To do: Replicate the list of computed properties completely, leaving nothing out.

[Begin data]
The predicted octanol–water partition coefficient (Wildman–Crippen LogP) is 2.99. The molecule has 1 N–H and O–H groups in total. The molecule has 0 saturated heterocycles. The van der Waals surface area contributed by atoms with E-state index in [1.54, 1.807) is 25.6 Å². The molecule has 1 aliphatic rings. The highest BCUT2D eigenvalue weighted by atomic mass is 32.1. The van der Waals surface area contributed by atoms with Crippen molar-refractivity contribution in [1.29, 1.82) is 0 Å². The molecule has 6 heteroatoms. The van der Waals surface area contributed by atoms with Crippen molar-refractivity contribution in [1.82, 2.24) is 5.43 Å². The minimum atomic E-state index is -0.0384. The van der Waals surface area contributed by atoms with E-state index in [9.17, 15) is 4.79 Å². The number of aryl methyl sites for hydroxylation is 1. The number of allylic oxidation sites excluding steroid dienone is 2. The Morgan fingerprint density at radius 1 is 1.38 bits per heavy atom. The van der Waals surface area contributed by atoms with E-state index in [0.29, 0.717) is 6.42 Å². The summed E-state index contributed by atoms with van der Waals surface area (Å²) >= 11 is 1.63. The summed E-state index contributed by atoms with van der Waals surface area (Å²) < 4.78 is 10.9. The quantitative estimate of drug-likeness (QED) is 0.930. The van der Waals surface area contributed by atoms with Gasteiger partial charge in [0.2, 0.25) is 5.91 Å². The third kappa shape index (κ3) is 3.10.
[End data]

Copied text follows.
The predicted octanol–water partition coefficient (Wildman–Crippen LogP) is 2.99. The molecule has 1 N–H and O–H groups in total. The molecule has 0 saturated heterocycles. The van der Waals surface area contributed by atoms with E-state index in [1.54, 1.807) is 25.6 Å². The molecule has 1 aliphatic rings. The highest BCUT2D eigenvalue weighted by atomic mass is 32.1. The van der Waals surface area contributed by atoms with Crippen molar-refractivity contribution in [1.29, 1.82) is 0 Å². The molecule has 6 heteroatoms. The van der Waals surface area contributed by atoms with Crippen molar-refractivity contribution in [1.82, 2.24) is 5.43 Å². The minimum atomic E-state index is -0.0384. The van der Waals surface area contributed by atoms with E-state index in [9.17, 15) is 4.79 Å². The number of aryl methyl sites for hydroxylation is 1. The number of allylic oxidation sites excluding steroid dienone is 2. The Morgan fingerprint density at radius 1 is 1.38 bits per heavy atom. The van der Waals surface area contributed by atoms with E-state index in [0.29, 0.717) is 6.42 Å². The summed E-state index contributed by atoms with van der Waals surface area (Å²) >= 11 is 1.63. The summed E-state index contributed by atoms with van der Waals surface area (Å²) < 4.78 is 10.9. The quantitative estimate of drug-likeness (QED) is 0.930. The van der Waals surface area contributed by atoms with Gasteiger partial charge in [0.2, 0.25) is 5.91 Å². The third kappa shape index (κ3) is 3.10.